The COLLEGE ARMS on Wokingham Road has been renamed the PALMER TAVERN after nearby Palmer Park. A general refurbishment has seen redecoration, the raised area on the left as you go in removed, tables and chairs replaced and a kitchen area installed next to bar. One of the two pool tables has also been removed. Four ales were on sale on opening day: Greene King London Glory, Binghams Space Hoppy, Rebellion Smuggler and a House IPA which comes from Hardy and Hansons (one of Greene King's brands). Food comes in the form of burgers and hot dogs, which are cooked adjacent to the bar in full view. The lessees of the Palmer Tavern have also leased the THREE TUNS further down Wokingham Road. Following its refurbishment this feels clean and well presented, open and airy. The wall between the two original bars has been taken down and a lot of other improvements made. The pool table has gone and they have a revamped food menu.

SHINFIELD There’s a good range of ales available at the BELL AND BOTTLE including from some local breweries. A reader reported that Plain Ales Sheepdip (3.8%) at £3.20 was a great starter. He also found a “lovely garden, and Sky Sports at sensible volume”.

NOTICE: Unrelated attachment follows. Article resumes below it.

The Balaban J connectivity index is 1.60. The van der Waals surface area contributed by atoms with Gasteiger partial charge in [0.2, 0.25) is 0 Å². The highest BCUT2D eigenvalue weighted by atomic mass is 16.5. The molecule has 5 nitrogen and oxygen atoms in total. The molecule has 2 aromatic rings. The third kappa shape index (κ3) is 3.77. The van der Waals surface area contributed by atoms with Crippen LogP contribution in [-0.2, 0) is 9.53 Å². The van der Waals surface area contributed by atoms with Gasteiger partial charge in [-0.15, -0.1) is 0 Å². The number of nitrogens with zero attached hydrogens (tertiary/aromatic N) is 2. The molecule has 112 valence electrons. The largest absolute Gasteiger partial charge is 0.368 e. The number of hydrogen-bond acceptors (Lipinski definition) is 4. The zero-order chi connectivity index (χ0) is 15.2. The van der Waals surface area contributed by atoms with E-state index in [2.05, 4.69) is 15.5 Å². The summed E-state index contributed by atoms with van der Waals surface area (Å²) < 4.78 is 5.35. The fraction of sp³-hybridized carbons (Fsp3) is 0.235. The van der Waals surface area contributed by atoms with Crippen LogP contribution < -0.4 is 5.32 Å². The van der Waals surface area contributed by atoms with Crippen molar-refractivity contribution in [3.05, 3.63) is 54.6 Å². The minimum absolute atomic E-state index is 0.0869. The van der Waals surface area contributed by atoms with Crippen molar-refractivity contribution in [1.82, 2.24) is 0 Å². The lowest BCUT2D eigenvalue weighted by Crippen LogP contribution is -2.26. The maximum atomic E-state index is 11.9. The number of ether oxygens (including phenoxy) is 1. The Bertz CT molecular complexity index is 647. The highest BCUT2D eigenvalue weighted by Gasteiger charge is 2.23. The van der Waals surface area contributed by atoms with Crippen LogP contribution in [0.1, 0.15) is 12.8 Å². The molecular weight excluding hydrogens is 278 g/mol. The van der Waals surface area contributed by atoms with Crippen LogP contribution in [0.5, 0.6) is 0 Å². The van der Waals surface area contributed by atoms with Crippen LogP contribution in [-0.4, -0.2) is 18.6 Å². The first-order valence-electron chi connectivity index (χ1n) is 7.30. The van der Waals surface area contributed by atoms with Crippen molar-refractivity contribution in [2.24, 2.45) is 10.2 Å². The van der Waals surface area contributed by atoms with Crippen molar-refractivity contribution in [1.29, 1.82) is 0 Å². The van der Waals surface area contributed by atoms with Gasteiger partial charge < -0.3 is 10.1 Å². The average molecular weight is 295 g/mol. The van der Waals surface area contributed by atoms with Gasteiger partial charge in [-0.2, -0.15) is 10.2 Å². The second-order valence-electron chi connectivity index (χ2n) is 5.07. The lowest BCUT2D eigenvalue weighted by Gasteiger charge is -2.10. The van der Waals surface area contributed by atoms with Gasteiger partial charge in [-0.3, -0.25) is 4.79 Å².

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PUB & BREWERY NEWS CONTINUED

STREATLEY On a visit to the BULL we found a special offer on Tuesday evenings, when all cask ale is £2.20 per pint after 8pm.

think that it's not worth asking! Read the feature in this issue to find out more about this historic village free house. Brewery News

ANDWELL King John Green Hop seasonal ale will be available at the end of September. The regular King John ale has been blended with fresh, local green hops to create a rich malty amber ale at 4.2%.

ASCOT ALES

SWALLOWFIELD The CROWN has reopened under new licensees and we wish them well. Three beers were available when we first visited – Timothy Taylor Landlord, Fullers London Pride and (Greene King) Morland Old Speckled Hen – although the last of those had disappeared on a subsequent report. Food is available, and buses 7 (daytime) and 82 (evenings) stop outside. A map on the wall dated 1856 shows land close by being owned by Mrs John Simonds, presumably from the famous Reading brewing family. Interestingly, the Landlord in 1928 rejoiced in the name Nimrod Arthur Sharp.